Vitamin D3, Interference with Androgen Signal and Inhibition of Prostate Cancer

Project: Research project

Project Details


DESCRIPTION (provided by applicant): Anti-proliferation activity of 1,25-(OH)2vitamin D3 (D3) in prostate cancer cells highlights the therapeutic potential of D3/D3 analogs. This potential is, however, limited by D3/D3 analog-induced hypercalcemia and hypercalciurea. Regulatory molecules and pathways, which are involved in D3-mediated proliferation inhibition of prostate cancer cells, can be targeted to inhibit tumor growth, presenting opportunities for therapeutic exploitation and development of new lines of defense against prostate cancer. Since metastatic prostate cancer is often associated with elevated levels of E2F1, which is a key cell cycle regulatory transcription factor, we designed this project to identify regulatory factors which, through cross-talk with androgen receptor (AR), vitamin D3 receptor (VDR) and E2F1, are integrally linked to the anti-proliferation action of D3. In novel findings we show that androgen-regulated E2F1 induction in human prostate cancer cells is interfered by D3 due to transcriptional repression. The corepressor Alien and anti-proliferative protein prohibitin appear to play roles in the repression. AR and VDR were present at the regulated promoter during both induction and de-induction of E2F1. Transcription factors WSTF and E47 occupied regulated chromatin in response to androgen. Prohibitin occupied this region in D3- and androgen+D3-treated cells;but Alien occupancy occurred only in androgen+D3 co-treated cells. Clinically important anti-androgen Casodex induced Alien recruitment. We hypothesize a) WSTF and E47 are part of an AR-associated coactivator complex, while D3-bound VDR promotes co-regulator switch to a prohibitin- and Alien-included corepressor assembly, which mediates E2F1 gene repression and reduced cell proliferation;b) E2F1 repression is aided by self inhibition at an auto-regulated site in the E2F1 promoter that results from enhanced E2F1 interaction with Alien, prohibitin or well-known E2F1 partner Rb (retinoblastoma protein), and with Alien/prohibitin/Rb-recruited corepressors. Four Specific Aims will examine: 1), roles of Alien, prohibitin, Rb, and associated corepressors in E2F1 activity in prostate cancer cells treated with androgen or D3 or androgen+D3;2), interplay of Alien and prohibitin with WSTF and E47 in regulating E2F1 gene expression;3), roles of endogenous WSTF/E47/Alien/prohibitin in androgen-stimulated and D3-inhibited prostate cancer cell proliferation and in the growth of xenograft prostate tumors in immune-deficient mice;4), additional components of the holo corepressor complex, following affinity enrichment, for roles in E2F1 gene silencing and in the inhibition of prostate cancer cell proliferation. Methods: We will use Co-IP, chromatin IP, transfection, ShRNAs, inducible protein expression, lentivirus infection, cell proliferation, xenograft tumor growth in SCID mice, protein enrichment and mass spectrometry. Significance: Knowledge of the factors responding to the androgen-mediated proliferation stimulation, and to the D3-mediated anti-proliferation signaling will define mechanisms that may be targeted to develop novel prostate cancer therapeutics. The project has high relevance to health care issues of the Veterans population. PUBLIC HEALTH RELEVANCE: Project Narrative: Prostate cancer is a major health concern among elderly men, and metastatic prostate cancer is a leading cause of cancer death in men in the USA, second only to death from lung cancer. Risk for the disease rises from the 5th decade of life. The VA demography is steadily shifting to a late-life population, with a projection that by the year 2020 about 46% of the veteran population will reach age 65 or more. Vitamin D deficiency is a common problem among the elderly. Population based research has shown that low serum vitamin D levels in men correlate with increased prostate cancer risk. In the laboratory, research involving cells and animals has shown that the active form of vitamin D (known as vitamin D3) is very effective in reducing growth and proliferation of prostate tumor cells. Indeed, research in recent years revealed that high vitamin D levels protect human body from many cancers, such as cancer of the colon, breast and prostate. However, high-dose clinically effective D3 and synthetic compounds that act like D3 (known as D3 analogs) are highly toxic. Thus they cannot be used in prostate cancer treatment. A protein known as E2F1 plays a key role in promoting the growth and multiplication of normal cells. However, high activity of E2F1 and high levels of this protein promote excessive and uncontrolled multiplication of cells in the prostate and other tissues, causing cancer. Treatment-resistant prostate cancer tissues in a large number of patients are found to contain much higher levels of E2F1 than normal prostate tissues. We have designed a study to investigate why E2F1 activity and E2F1 protein levels increase in prostate cancer cells, and how D3 can inhibit this increase. We will undertake various analyses using cutting edge research technology to find out how specific regulatory protein molecules are influenced by D3 in such a way that they silence or reduce the activity and production of E2F1. Our study is expected to find alternative ways to reduce E2F1 activity and protein levels to circumvent use of high-dose D3. Information gleaned from our research may open up new strategies for prevention and clinical management of prostate cancer.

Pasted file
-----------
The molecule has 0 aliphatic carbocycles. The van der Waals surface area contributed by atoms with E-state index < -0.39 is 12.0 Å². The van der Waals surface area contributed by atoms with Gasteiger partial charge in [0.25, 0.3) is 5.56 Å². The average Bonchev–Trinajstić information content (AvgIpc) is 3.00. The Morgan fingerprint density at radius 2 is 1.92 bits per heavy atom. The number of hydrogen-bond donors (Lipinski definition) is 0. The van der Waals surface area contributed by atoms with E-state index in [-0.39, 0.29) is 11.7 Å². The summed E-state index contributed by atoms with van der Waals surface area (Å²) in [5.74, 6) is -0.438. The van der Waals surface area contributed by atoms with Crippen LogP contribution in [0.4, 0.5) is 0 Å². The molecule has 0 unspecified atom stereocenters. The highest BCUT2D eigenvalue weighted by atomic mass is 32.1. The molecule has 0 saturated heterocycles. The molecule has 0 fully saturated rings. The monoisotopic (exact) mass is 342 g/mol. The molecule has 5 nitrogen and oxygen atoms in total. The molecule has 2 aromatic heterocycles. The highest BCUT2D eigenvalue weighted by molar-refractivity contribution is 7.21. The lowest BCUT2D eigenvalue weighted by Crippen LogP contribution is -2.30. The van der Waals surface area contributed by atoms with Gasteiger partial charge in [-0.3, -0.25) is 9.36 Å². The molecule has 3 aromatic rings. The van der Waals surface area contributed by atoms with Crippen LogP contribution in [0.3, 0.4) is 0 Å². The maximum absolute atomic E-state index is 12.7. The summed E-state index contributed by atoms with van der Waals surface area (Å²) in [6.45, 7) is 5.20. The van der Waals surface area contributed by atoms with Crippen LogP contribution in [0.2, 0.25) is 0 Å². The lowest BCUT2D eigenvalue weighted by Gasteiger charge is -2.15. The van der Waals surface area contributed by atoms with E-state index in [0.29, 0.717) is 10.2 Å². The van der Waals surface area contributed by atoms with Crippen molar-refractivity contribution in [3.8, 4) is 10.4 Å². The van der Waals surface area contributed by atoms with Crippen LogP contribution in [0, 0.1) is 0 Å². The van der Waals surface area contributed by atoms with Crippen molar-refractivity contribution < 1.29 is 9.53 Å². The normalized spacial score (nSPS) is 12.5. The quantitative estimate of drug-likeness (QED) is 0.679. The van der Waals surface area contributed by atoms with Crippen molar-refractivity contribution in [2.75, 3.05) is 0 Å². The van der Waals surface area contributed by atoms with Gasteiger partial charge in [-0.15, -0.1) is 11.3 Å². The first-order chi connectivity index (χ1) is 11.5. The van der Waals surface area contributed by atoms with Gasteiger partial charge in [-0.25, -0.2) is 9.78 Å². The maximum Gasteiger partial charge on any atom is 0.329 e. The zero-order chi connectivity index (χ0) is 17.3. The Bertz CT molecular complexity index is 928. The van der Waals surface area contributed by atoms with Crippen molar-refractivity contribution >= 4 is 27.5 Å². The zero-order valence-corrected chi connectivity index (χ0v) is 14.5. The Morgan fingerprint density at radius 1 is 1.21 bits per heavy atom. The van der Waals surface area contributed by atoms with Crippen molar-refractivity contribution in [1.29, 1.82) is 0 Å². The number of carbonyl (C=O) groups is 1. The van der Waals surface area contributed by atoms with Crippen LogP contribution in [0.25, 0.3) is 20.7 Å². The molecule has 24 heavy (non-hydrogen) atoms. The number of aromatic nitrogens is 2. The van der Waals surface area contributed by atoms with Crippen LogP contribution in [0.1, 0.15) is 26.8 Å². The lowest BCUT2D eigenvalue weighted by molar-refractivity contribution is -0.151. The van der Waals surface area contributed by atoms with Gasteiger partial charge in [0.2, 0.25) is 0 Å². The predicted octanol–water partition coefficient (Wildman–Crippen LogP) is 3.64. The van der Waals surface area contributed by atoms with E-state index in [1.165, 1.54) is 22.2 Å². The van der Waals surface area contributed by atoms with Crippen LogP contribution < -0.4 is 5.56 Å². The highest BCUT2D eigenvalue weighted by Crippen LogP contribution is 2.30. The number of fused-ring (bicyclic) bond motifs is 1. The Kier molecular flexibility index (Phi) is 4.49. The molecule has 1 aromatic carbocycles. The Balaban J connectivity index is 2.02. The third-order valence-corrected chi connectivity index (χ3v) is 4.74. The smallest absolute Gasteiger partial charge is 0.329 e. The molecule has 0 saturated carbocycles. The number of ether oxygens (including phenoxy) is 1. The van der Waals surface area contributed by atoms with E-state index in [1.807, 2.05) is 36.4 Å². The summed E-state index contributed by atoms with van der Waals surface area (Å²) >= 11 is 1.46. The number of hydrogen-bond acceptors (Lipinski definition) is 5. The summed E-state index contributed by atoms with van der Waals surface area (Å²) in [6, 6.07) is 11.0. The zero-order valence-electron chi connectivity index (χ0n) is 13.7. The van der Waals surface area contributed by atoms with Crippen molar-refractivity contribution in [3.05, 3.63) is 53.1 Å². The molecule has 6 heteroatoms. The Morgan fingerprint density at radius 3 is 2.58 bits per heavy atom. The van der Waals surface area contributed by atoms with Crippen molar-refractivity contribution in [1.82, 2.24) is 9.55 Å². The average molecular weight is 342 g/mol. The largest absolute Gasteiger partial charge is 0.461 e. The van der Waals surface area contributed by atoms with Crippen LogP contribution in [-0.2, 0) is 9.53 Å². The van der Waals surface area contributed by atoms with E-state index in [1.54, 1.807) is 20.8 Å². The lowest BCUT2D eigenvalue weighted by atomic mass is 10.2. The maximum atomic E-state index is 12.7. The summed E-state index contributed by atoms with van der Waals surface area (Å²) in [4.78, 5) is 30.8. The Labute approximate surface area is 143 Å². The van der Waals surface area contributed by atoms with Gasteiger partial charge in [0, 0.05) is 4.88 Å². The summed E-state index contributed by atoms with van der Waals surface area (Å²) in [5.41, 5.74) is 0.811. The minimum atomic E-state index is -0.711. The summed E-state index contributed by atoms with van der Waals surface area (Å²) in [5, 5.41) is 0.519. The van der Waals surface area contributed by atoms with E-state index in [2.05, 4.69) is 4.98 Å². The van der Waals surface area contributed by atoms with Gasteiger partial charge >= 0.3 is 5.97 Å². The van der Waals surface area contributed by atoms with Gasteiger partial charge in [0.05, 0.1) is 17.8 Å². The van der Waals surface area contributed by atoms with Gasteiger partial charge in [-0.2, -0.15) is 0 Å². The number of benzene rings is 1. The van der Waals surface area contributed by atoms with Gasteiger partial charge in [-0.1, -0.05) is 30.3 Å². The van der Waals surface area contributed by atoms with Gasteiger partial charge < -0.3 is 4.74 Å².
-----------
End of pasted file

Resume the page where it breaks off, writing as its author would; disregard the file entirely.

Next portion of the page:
Effective start/end date4/1/099/30/17


  • National Institutes of Health


  • Medicine(all)


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